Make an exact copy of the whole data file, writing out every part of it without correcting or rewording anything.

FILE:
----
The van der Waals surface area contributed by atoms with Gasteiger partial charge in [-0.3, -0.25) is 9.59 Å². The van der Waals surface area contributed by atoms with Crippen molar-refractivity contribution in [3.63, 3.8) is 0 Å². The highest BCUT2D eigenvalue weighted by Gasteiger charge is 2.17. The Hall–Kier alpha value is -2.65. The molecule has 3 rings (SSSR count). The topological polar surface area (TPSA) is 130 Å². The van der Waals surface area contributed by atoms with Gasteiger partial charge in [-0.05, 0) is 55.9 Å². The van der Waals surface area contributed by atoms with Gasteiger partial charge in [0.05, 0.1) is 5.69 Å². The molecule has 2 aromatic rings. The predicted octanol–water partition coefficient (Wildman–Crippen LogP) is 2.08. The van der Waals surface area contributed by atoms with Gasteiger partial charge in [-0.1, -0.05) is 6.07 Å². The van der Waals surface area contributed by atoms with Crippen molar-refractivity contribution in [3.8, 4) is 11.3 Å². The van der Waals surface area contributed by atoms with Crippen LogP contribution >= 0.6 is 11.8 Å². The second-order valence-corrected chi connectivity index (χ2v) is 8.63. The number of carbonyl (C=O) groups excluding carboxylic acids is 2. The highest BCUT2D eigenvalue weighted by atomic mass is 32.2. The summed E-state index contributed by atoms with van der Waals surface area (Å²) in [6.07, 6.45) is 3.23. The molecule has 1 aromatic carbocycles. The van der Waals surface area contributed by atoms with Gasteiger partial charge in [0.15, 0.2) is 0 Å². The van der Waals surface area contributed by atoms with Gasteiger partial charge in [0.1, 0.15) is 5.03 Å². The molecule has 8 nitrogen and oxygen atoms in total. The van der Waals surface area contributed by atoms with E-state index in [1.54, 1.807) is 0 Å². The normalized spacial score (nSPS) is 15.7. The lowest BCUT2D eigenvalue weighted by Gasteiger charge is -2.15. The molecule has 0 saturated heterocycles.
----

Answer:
The van der Waals surface area contributed by atoms with Gasteiger partial charge in [-0.3, -0.25) is 9.59 Å². The van der Waals surface area contributed by atoms with Crippen molar-refractivity contribution in [3.63, 3.8) is 0 Å². The highest BCUT2D eigenvalue weighted by Gasteiger charge is 2.17. The Hall–Kier alpha value is -2.65. The molecule has 3 rings (SSSR count). The topological polar surface area (TPSA) is 130 Å². The van der Waals surface area contributed by atoms with Gasteiger partial charge in [-0.05, 0) is 55.9 Å². The van der Waals surface area contributed by atoms with Gasteiger partial charge in [0.05, 0.1) is 5.69 Å². The molecule has 2 aromatic rings. The predicted octanol–water partition coefficient (Wildman–Crippen LogP) is 2.08. The van der Waals surface area contributed by atoms with Gasteiger partial charge in [-0.1, -0.05) is 6.07 Å². The van der Waals surface area contributed by atoms with Crippen molar-refractivity contribution in [3.8, 4) is 11.3 Å². The van der Waals surface area contributed by atoms with Crippen LogP contribution >= 0.6 is 11.8 Å². The second-order valence-corrected chi connectivity index (χ2v) is 8.63. The number of carbonyl (C=O) groups excluding carboxylic acids is 2. The highest BCUT2D eigenvalue weighted by atomic mass is 32.2. The summed E-state index contributed by atoms with van der Waals surface area (Å²) in [6.07, 6.45) is 3.23. The molecule has 1 aromatic carbocycles. The van der Waals surface area contributed by atoms with Gasteiger partial charge in [0.15, 0.2) is 0 Å². The van der Waals surface area contributed by atoms with Gasteiger partial charge in [0.1, 0.15) is 5.03 Å². The molecule has 8 nitrogen and oxygen atoms in total. The van der Waals surface area contributed by atoms with E-state index in [1.54, 1.807) is 0 Å². The normalized spacial score (nSPS) is 15.7. The lowest BCUT2D eigenvalue weighted by Gasteiger charge is -2.15. The molecule has 0 saturated heterocycles.